DOUBLE-BILL: You can get a good idea of what Wyler brings to the directing table by contrasting this film with Hellman’s WATCH ON THE RHINE/’43 helmed by Herman Schumlin. Schumlin, the original stage director of LITTLE FOXES and RHINE was much helped by an exceptionally lovely perf from Davis, but is otherwise cinematically dead in the water.

Wednesday, January 13, 2016

DAVID GOLDER (1930)

Probably the biggest revelation in Criterion’s JULIEN DUVIVIER IN THE ‘THIRTIES set, DAVID GOLDER is all but transformed in a restoration that lets you see the film anew.* Duvivier’s debut Talkie (released nearly in tandem with his final silent, AU BONHEUR DES DAMES/’30, his modern take on Zola’s great mercantile novel), there’s nary a technical limp in the film, with Georges Périnal’s roving camera literally gilding past the mobility limitations of the early sound era, allowing Duvivier to refine his images in depth, darkness & constricted frames to fit the dramatic moment. Even the acting, though richly theatrical, largely comes across in this powerful, if not so original story of a wealthy Jewish money manipulator/investor surrounded by friends & family who only prove loyal to his earning power. Suddenly in failing health, Golder at last can question what it is he’s been working himself to death for. As Golder, Harry Baur could be Emil Jannings’ yiddisher cousin, with a large-scaled perf that gains once he’s set things up with some very broad character strokes. The rest of the cast splits between the men (mostly good) and the women (misogynist screechy). In particular, Golder’s putative daughter is hard to read/hard to take, suffering for tru-love & Papa’s largess. Was she meant to come off quite so unsympathetically? Fascinating stuff all the same on many levels: social, political & as film history.

SCREWY THOUGHT OF THE DAY/DOUBLE-BILL: The David Golder of Irène Némirovsky’s novel seems less Rothschild than Serge Alexandre of STAVISKY fame. Yet that financial scandal (filmed in ‘74 by Jean-Paul Belmondo & Alain Resnais) was a few years off.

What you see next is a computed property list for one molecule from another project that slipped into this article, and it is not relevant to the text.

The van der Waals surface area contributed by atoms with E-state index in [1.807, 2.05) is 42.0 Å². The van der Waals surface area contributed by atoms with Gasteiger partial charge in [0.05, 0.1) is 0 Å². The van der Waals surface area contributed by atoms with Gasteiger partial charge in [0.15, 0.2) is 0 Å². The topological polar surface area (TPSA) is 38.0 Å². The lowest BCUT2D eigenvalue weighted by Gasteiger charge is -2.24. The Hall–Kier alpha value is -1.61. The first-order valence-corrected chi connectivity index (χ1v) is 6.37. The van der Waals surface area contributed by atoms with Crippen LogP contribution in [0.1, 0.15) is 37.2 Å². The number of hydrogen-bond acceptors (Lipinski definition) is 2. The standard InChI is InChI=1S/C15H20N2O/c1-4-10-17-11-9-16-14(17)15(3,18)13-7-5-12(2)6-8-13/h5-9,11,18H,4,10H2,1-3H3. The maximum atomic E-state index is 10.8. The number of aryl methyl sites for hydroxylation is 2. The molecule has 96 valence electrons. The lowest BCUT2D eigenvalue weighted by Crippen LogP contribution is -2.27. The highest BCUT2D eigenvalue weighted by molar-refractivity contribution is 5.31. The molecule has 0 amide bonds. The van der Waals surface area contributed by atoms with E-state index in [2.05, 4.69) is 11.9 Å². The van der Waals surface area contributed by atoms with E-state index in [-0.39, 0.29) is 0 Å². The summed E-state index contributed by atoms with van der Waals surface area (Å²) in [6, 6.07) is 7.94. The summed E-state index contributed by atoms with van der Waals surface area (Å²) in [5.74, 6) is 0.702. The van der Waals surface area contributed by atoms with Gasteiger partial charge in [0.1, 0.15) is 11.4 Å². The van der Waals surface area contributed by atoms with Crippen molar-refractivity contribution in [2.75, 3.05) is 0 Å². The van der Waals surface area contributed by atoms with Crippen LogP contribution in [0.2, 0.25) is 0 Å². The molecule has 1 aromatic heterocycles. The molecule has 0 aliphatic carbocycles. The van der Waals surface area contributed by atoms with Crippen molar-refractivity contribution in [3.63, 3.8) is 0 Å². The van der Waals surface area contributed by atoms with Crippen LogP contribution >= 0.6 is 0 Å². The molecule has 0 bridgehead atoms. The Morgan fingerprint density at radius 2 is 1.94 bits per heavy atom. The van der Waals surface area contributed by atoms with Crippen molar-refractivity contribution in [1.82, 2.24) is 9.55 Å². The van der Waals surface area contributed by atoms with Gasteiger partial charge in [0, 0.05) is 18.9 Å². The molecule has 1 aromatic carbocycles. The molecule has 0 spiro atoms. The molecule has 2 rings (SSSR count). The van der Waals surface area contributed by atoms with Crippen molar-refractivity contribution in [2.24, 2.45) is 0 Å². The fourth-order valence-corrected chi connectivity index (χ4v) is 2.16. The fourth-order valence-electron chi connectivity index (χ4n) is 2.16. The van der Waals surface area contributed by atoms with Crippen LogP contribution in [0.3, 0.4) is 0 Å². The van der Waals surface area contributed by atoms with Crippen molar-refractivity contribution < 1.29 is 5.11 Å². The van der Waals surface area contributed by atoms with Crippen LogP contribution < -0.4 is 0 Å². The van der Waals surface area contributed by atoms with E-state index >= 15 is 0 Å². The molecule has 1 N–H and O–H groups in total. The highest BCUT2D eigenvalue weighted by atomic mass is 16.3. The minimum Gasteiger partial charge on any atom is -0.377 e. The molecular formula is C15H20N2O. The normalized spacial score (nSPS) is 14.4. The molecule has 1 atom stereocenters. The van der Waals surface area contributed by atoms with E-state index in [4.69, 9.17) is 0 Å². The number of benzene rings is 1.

ATTENTION MUST BE PAID: *Those who only only remember this film from back in the day thru subfusc art-house prints with limited subtitles that had you guessing at much of the plot should definitely give the film another go in this stunningly successful restoration.

Tuesday, January 12, 2016

FADING GIGOLO (2013)

Those who miss the Woody Allen urban sex farces of the ‘80s & ‘90s might try this reasonable facsimile. Writer/director/actor John Turturro even got Allen to co-star, showing his best comic form in years playing a rare books shop owner (B’way & 81st/across from Zabars should you care to visit) forced to close down the family store. Delightfully married to Tonya Pinkins and (presumably) step-dad to her gaggle of rambunctious kids, he comes up with the crazy idea of pimping out Turturro, his part-time assistant, as an off-beat gigolo. And, for a little while, it works splendidly, until they meet an intriguing woman in Brooklyn, a young, Hasidic widow (Vanessa Paradis), living a sort of half-life since her husband died. And here the film breaks down a bit since Turturro isn’t able to stir up the hesitant passion needed to raise the jealousy quotient of Paradis’s longtime admirer Liev Schreiber, neatly cast as a neighborhood Hasidic police acolyte. Turturro seems aware of the problem, gilding the film in buckets of Golden Hour light, hoping to camouflage the missing romantic element. Oh well, the other two-thirds play very nicely just as they are. Very sweet, very fun, a little paler than need be.

DOUBLE-BILL: Try the underappreciated MANHATTAN MURDER MYSTERY/’93 to see how Allen mixes up the pace on a wry comic throwaway piece.